BROWNSVILLE, Texas — Many border communities rely on the traffic and customers from Mexico for their revenue.
Cities like Laredo have struggled since the bridges connecting the two countries were mostly closed to non-citizens. Representative Henry Cuellar, a Democrat from Laredo, has talked about it at length in the months following the closure.
On Monday the land border crossings re-opened after nearly two years to vaccinated non-citizens coming in for non-essential purposes.
Rebecca Rodriguez, who owns Space Dog Station in downtown Brownsville, already noticed the difference.
“The border opened up on Monday and we've been seeing a lot more people walking by here shopping and you know, and taking stuff back and forth,” she told KENS 5.
Rodriguez took a chance two months ago during the closure and opened up her business, naming it in honor of SpaceX.
Her restaurant is just steps away from the border with Mexico and the international bridge connecting the two countries.
“They (shoppers) travel from Mexico over here,” she said. "They come out here and they'll shop down here in downtown Brownsville. We've been seeing quite a few new faces.”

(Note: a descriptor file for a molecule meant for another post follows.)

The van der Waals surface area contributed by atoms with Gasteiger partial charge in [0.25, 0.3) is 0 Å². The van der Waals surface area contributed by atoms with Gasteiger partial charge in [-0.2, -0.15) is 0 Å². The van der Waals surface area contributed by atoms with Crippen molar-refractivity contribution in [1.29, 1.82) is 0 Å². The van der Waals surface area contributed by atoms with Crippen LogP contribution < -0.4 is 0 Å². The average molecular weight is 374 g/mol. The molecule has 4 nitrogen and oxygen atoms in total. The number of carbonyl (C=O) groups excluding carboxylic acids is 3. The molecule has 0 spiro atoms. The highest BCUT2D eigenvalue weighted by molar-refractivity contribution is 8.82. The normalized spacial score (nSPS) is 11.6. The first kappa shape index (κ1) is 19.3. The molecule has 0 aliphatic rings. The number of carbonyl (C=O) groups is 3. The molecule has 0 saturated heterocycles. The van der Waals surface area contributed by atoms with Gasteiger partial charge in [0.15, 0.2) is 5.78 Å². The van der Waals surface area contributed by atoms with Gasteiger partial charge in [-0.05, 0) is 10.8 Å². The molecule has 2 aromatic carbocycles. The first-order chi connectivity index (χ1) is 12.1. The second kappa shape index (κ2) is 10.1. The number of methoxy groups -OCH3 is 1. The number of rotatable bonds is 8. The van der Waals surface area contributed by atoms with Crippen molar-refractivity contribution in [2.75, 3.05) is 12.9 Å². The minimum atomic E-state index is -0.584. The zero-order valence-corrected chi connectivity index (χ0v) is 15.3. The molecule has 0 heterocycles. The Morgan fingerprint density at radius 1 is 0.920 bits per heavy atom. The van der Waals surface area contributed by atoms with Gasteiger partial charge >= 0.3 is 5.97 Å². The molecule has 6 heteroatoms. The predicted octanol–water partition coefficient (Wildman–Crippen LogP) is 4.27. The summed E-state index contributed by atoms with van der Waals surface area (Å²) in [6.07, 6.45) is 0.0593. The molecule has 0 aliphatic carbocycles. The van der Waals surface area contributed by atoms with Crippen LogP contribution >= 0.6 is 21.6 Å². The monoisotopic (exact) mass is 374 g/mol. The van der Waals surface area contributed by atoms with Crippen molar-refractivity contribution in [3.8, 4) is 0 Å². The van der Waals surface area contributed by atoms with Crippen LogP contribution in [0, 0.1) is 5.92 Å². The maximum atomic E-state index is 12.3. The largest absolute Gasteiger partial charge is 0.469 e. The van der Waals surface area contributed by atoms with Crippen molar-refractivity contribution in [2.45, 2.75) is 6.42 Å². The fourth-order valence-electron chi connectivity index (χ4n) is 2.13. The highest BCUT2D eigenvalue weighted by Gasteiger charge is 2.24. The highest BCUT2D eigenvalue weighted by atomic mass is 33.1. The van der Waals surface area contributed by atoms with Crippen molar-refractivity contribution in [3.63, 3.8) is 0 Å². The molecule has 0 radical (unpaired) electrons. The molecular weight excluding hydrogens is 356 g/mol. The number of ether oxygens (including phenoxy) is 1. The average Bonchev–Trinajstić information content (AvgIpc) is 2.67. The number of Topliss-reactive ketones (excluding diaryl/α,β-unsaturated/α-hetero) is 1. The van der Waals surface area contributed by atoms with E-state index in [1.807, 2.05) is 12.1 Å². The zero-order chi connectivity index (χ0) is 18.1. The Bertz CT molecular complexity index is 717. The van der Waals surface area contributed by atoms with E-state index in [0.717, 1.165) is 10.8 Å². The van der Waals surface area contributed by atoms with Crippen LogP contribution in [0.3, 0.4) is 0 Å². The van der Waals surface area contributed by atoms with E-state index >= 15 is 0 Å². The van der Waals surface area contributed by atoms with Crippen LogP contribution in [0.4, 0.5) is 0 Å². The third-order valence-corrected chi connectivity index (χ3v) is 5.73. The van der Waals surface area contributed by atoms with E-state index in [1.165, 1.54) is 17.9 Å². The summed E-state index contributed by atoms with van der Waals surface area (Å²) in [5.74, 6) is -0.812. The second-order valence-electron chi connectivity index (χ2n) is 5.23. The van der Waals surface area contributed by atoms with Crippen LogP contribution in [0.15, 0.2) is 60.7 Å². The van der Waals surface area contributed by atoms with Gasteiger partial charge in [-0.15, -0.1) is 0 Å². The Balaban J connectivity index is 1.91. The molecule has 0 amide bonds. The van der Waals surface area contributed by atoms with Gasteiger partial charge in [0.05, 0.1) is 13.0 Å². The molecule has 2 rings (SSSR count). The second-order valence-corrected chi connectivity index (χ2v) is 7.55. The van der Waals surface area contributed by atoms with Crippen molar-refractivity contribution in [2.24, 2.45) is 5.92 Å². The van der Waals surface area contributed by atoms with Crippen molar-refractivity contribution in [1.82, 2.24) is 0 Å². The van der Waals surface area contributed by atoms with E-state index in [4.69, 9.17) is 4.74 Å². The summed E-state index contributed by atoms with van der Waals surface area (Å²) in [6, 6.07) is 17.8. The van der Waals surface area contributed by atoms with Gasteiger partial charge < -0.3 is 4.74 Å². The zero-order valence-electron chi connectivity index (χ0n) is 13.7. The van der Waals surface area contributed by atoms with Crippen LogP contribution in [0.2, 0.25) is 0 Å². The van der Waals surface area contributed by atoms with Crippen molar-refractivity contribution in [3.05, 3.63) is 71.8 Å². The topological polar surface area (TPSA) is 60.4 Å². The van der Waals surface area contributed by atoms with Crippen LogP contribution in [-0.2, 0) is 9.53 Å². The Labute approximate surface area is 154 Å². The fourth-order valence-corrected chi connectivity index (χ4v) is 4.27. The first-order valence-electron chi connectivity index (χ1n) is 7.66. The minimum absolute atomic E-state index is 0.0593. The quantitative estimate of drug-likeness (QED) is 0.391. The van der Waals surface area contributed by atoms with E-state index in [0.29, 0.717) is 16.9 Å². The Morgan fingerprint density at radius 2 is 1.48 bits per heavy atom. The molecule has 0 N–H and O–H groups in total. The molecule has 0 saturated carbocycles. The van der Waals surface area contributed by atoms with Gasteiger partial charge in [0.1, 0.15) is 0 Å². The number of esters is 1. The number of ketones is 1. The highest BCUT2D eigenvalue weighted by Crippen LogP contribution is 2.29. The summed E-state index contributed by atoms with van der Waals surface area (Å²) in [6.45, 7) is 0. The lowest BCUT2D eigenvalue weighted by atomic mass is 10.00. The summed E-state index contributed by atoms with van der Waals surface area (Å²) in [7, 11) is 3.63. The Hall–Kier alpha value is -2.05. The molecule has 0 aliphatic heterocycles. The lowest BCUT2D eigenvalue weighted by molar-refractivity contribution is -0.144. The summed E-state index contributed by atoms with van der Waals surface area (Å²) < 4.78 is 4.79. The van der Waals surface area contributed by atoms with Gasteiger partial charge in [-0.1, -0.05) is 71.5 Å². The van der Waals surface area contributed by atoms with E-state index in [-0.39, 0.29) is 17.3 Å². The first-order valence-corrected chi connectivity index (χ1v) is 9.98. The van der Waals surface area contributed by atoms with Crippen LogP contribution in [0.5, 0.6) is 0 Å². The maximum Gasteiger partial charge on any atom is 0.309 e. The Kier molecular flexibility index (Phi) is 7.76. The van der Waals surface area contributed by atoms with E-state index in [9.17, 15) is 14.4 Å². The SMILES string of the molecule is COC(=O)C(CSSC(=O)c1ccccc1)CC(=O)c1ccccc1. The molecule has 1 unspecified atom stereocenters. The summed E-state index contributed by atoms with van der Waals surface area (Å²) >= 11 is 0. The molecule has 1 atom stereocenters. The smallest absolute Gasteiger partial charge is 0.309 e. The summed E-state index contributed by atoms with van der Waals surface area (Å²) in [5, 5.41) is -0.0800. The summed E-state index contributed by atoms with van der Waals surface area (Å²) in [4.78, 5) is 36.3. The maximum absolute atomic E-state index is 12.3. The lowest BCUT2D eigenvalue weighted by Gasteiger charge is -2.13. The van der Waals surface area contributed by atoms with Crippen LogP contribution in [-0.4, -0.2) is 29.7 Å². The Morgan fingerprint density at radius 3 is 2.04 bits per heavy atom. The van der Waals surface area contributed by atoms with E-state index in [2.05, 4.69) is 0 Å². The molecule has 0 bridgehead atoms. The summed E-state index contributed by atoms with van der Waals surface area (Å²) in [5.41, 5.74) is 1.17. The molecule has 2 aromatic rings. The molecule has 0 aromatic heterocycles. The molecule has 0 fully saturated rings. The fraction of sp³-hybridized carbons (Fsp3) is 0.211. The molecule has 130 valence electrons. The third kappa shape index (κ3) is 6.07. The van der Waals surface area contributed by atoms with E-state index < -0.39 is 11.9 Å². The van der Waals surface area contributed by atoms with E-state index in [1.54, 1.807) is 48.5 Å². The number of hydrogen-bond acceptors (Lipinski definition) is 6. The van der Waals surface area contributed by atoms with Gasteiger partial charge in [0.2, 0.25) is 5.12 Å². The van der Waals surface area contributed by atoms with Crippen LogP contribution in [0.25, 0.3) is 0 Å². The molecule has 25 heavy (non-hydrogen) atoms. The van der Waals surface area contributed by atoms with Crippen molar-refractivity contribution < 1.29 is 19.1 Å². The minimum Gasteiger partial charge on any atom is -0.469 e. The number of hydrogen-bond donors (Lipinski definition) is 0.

The Rio Grande Valley economy missed its customers. Some businesses didn’t survive, since many shoppers have not been able to cross starting March of 2020 when the government shut the border for most travel, citing COVID-19.
But Monday marked a new chapter.
Rodriguez is hoping more new businesses like hers will pop up, continuing the long tradition of serving shoppers from across the border and at home.
Right now, non-citizens coming for non-essential purposes are required to be vaccinated.
Starting in January all foreign national travelers coming in through the ports of entry or ferry terminals will be required to have the vaccine.